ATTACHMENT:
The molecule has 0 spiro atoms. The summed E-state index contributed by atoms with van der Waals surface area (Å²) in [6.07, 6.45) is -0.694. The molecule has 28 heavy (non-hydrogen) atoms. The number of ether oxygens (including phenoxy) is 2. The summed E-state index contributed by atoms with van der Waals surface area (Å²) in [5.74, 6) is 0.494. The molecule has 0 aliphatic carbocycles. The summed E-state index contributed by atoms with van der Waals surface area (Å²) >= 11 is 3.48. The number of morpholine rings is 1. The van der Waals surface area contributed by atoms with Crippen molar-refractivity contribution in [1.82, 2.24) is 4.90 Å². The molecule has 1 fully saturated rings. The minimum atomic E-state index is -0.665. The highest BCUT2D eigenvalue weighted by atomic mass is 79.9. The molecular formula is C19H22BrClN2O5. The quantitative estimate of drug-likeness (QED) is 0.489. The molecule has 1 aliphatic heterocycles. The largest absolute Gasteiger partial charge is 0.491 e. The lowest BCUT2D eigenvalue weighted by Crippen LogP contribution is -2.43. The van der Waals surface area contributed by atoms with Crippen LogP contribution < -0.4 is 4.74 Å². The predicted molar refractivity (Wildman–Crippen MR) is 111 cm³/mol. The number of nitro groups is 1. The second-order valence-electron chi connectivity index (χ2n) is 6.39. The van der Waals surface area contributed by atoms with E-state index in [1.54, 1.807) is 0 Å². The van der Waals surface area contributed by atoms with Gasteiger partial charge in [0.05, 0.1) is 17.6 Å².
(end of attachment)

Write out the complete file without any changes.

The molecule has 0 spiro atoms. The summed E-state index contributed by atoms with van der Waals surface area (Å²) in [6.07, 6.45) is -0.694. The molecule has 28 heavy (non-hydrogen) atoms. The number of ether oxygens (including phenoxy) is 2. The summed E-state index contributed by atoms with van der Waals surface area (Å²) in [5.74, 6) is 0.494. The molecule has 0 aliphatic carbocycles. The summed E-state index contributed by atoms with van der Waals surface area (Å²) >= 11 is 3.48. The number of morpholine rings is 1. The van der Waals surface area contributed by atoms with Crippen molar-refractivity contribution in [1.82, 2.24) is 4.90 Å². The molecule has 1 fully saturated rings. The minimum atomic E-state index is -0.665. The highest BCUT2D eigenvalue weighted by atomic mass is 79.9. The molecular formula is C19H22BrClN2O5. The quantitative estimate of drug-likeness (QED) is 0.489. The molecule has 1 aliphatic heterocycles. The largest absolute Gasteiger partial charge is 0.491 e. The lowest BCUT2D eigenvalue weighted by Crippen LogP contribution is -2.43. The van der Waals surface area contributed by atoms with Crippen LogP contribution < -0.4 is 4.74 Å². The predicted molar refractivity (Wildman–Crippen MR) is 111 cm³/mol. The number of nitro groups is 1. The second-order valence-electron chi connectivity index (χ2n) is 6.39. The van der Waals surface area contributed by atoms with E-state index in [1.54, 1.807) is 0 Å². The van der Waals surface area contributed by atoms with Gasteiger partial charge in [0.05, 0.1) is 17.6 Å².